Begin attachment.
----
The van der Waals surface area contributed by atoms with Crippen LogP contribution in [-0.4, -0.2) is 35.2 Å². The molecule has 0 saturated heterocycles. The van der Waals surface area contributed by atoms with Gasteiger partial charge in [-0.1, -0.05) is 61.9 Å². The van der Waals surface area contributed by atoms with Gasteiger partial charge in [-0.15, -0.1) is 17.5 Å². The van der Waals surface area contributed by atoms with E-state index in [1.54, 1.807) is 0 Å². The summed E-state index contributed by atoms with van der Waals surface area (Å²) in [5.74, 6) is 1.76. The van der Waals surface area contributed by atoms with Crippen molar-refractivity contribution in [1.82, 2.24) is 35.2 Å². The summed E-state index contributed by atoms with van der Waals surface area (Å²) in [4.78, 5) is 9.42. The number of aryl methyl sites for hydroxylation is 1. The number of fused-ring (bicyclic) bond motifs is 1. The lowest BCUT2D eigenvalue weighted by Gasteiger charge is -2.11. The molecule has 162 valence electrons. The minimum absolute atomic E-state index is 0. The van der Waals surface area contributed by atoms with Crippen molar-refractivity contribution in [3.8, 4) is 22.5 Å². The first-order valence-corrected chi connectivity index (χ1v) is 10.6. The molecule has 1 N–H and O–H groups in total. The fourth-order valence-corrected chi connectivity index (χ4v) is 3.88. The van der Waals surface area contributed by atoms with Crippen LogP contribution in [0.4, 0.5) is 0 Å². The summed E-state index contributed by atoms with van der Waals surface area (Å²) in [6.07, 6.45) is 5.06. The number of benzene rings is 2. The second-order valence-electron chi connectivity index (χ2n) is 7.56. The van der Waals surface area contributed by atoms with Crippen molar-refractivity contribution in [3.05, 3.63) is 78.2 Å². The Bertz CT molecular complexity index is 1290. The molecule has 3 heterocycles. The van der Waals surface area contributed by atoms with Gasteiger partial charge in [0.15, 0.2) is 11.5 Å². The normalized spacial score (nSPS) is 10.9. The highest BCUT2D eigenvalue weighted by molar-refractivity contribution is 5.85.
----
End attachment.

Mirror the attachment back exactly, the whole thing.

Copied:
The van der Waals surface area contributed by atoms with Crippen LogP contribution in [-0.4, -0.2) is 35.2 Å². The molecule has 0 saturated heterocycles. The van der Waals surface area contributed by atoms with Gasteiger partial charge in [-0.1, -0.05) is 61.9 Å². The van der Waals surface area contributed by atoms with Gasteiger partial charge in [-0.15, -0.1) is 17.5 Å². The van der Waals surface area contributed by atoms with E-state index in [1.54, 1.807) is 0 Å². The summed E-state index contributed by atoms with van der Waals surface area (Å²) in [5.74, 6) is 1.76. The van der Waals surface area contributed by atoms with Crippen molar-refractivity contribution in [1.82, 2.24) is 35.2 Å². The summed E-state index contributed by atoms with van der Waals surface area (Å²) in [4.78, 5) is 9.42. The number of aryl methyl sites for hydroxylation is 1. The number of fused-ring (bicyclic) bond motifs is 1. The lowest BCUT2D eigenvalue weighted by Gasteiger charge is -2.11. The molecule has 162 valence electrons. The minimum absolute atomic E-state index is 0. The van der Waals surface area contributed by atoms with Crippen molar-refractivity contribution in [3.8, 4) is 22.5 Å². The first-order valence-corrected chi connectivity index (χ1v) is 10.6. The molecule has 1 N–H and O–H groups in total. The fourth-order valence-corrected chi connectivity index (χ4v) is 3.88. The van der Waals surface area contributed by atoms with Crippen LogP contribution in [0.4, 0.5) is 0 Å². The summed E-state index contributed by atoms with van der Waals surface area (Å²) in [6.07, 6.45) is 5.06. The number of benzene rings is 2. The second-order valence-electron chi connectivity index (χ2n) is 7.56. The van der Waals surface area contributed by atoms with Crippen molar-refractivity contribution in [3.05, 3.63) is 78.2 Å². The Bertz CT molecular complexity index is 1290. The molecule has 3 heterocycles. The van der Waals surface area contributed by atoms with Gasteiger partial charge in [0.15, 0.2) is 11.5 Å². The normalized spacial score (nSPS) is 10.9. The highest BCUT2D eigenvalue weighted by molar-refractivity contribution is 5.85.